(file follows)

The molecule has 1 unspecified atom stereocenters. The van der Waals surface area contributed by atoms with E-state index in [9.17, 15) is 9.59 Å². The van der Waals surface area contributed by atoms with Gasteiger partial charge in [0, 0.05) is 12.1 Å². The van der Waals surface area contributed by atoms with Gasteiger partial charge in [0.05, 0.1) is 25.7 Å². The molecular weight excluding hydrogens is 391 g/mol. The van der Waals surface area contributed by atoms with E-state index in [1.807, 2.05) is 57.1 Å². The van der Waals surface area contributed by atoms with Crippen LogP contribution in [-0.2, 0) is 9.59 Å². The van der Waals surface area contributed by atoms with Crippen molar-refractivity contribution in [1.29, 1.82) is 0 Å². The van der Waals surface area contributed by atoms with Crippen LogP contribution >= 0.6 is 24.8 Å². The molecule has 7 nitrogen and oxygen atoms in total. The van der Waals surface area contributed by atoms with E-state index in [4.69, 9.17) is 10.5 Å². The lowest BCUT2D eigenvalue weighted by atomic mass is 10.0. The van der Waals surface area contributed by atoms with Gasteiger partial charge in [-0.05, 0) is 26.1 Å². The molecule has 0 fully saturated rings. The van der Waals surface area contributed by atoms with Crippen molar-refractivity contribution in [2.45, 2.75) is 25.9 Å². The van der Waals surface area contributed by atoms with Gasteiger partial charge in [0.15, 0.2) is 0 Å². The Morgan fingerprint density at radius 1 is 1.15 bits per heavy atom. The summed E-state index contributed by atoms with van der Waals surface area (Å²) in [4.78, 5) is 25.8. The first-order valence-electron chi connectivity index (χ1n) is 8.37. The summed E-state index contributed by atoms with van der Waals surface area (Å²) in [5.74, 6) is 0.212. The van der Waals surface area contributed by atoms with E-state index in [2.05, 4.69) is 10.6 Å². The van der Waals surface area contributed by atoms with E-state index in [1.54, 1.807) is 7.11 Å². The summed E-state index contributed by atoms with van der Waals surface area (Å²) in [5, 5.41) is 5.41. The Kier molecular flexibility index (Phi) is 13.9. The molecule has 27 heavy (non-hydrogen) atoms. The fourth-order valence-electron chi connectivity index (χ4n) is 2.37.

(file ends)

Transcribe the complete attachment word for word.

The molecule has 1 unspecified atom stereocenters. The van der Waals surface area contributed by atoms with E-state index in [9.17, 15) is 9.59 Å². The van der Waals surface area contributed by atoms with Gasteiger partial charge in [0, 0.05) is 12.1 Å². The van der Waals surface area contributed by atoms with Gasteiger partial charge in [0.05, 0.1) is 25.7 Å². The molecular weight excluding hydrogens is 391 g/mol. The van der Waals surface area contributed by atoms with E-state index in [1.807, 2.05) is 57.1 Å². The van der Waals surface area contributed by atoms with Crippen LogP contribution in [-0.2, 0) is 9.59 Å². The van der Waals surface area contributed by atoms with Crippen molar-refractivity contribution in [1.29, 1.82) is 0 Å². The van der Waals surface area contributed by atoms with Crippen LogP contribution >= 0.6 is 24.8 Å². The molecule has 7 nitrogen and oxygen atoms in total. The van der Waals surface area contributed by atoms with E-state index in [4.69, 9.17) is 10.5 Å². The lowest BCUT2D eigenvalue weighted by atomic mass is 10.0. The van der Waals surface area contributed by atoms with Gasteiger partial charge in [-0.05, 0) is 26.1 Å². The molecule has 0 fully saturated rings. The van der Waals surface area contributed by atoms with Crippen molar-refractivity contribution in [2.45, 2.75) is 25.9 Å². The van der Waals surface area contributed by atoms with Gasteiger partial charge in [0.15, 0.2) is 0 Å². The Morgan fingerprint density at radius 1 is 1.15 bits per heavy atom. The summed E-state index contributed by atoms with van der Waals surface area (Å²) in [4.78, 5) is 25.8. The first-order valence-electron chi connectivity index (χ1n) is 8.37. The summed E-state index contributed by atoms with van der Waals surface area (Å²) in [5.74, 6) is 0.212. The van der Waals surface area contributed by atoms with E-state index in [2.05, 4.69) is 10.6 Å². The van der Waals surface area contributed by atoms with E-state index in [1.54, 1.807) is 7.11 Å². The summed E-state index contributed by atoms with van der Waals surface area (Å²) in [5, 5.41) is 5.41. The Kier molecular flexibility index (Phi) is 13.9. The molecule has 27 heavy (non-hydrogen) atoms. The fourth-order valence-electron chi connectivity index (χ4n) is 2.37.